Interaction design tools
- Author Benjy Stanton
This blog post looks at the tools that I use every day. Interesting to note the lack of any design apps like Sketch or Adobe Creative Cloud.
I've usually got a supply of the following to hand…
- Black Pentel sign pens
- Assorted Sharpies
- Grey Winsor & Newton marker
- Blu tack
- A4 and A3 paper
Google Drive is an essential part of my design workflow. I store all my files in it. It lets me write, share and collaborate on written documents. And I can create slides for presenting at show and tells.
It's still so far ahead of corporate alternatives (I'm looking at you Office 365 and Sharepoint) in terms of usability at least.
Atom is my code editor of choice. It has all the plugins I need and its compatibility with GitHub is nice (it highlights files that have changed since my last sync).
I hear Visual Studio Code is good now too, so I may switch to that one day.
I use Jekyll as a base for all my web projects. It’s a static site generator with built in support for Sass, Liquid templating and Markdown. Once you've set it up, it makes it easy spin up a new site, host it with GitHub for free, and then create a URL that I can use for testing and research.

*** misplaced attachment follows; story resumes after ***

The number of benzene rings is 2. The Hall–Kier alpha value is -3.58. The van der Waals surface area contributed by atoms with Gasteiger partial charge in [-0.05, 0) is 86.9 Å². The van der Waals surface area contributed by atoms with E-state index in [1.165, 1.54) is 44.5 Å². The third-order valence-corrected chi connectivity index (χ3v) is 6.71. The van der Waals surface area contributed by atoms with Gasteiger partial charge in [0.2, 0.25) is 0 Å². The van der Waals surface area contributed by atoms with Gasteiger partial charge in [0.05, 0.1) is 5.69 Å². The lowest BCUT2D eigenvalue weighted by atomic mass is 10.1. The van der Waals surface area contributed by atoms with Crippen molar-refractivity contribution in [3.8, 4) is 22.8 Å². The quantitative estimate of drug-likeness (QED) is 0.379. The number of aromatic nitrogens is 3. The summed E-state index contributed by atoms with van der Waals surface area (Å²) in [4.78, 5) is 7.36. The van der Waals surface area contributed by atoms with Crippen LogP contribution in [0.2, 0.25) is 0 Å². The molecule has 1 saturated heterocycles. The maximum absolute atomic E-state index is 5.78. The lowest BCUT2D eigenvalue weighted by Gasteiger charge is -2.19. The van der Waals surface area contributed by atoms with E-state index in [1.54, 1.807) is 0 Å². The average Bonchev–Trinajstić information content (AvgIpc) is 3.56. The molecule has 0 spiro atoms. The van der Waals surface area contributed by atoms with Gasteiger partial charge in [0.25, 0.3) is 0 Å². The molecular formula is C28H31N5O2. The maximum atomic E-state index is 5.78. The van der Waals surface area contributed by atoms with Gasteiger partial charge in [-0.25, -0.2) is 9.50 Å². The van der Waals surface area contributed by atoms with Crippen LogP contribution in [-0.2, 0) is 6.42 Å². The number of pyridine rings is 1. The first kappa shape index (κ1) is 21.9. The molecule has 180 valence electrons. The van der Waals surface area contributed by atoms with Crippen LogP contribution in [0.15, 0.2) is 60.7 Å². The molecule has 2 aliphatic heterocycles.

Using data files has become a big part of my workflow recently too.
Chrome is an essential tool for inspecting and iterating on designs in the browser. Here are a few useful plugins too;
- WAVE for checking accessibility
- disable-HTML for disabling HTML, CSS or JS
- Validity for checking code is valid
- 45to75 for checking line length
- WhatFont for checking font size and line height
I feel slightly guilty for using this tool (instead of using the terminal commands) but I does everything I need (commit code, push up changes, pull down changes). It also has handy links to let me open any project in Atom, in Terminal or on the GitHub website.
Even though I don't use Terminal for GitHub, I do use it to fire up Jekyll and run it locally. This let's me build and test web stuff locally.
Trello is my tool of choice for managing sprints and kanban processes. I also use it home for planning holidays and Christmas. It's especially handy if you learn the keyboard shortcuts and Markdown formatting.
Slack is amazing at helping teams to stay in touch (arguably better than Email or Skype). It's especially useful when teams don't work in the same location or during the same hours.
iA Writer is a great stripped back text editor. I use it less these days, as Google Drive has become my starting point for most documents. But I still love iA Writer's speed and simplicity.
Google Inbox is being shutdown soon, but it's been my go to tool for email and todo lists for the past few years, making it central to most of the work that I do. I'm trying to wean myself back onto Gmail and Google Tasks.
I think most of all, I'm going to miss the Trip bundles.
Check out my similar post from 2013 to see how things have changed.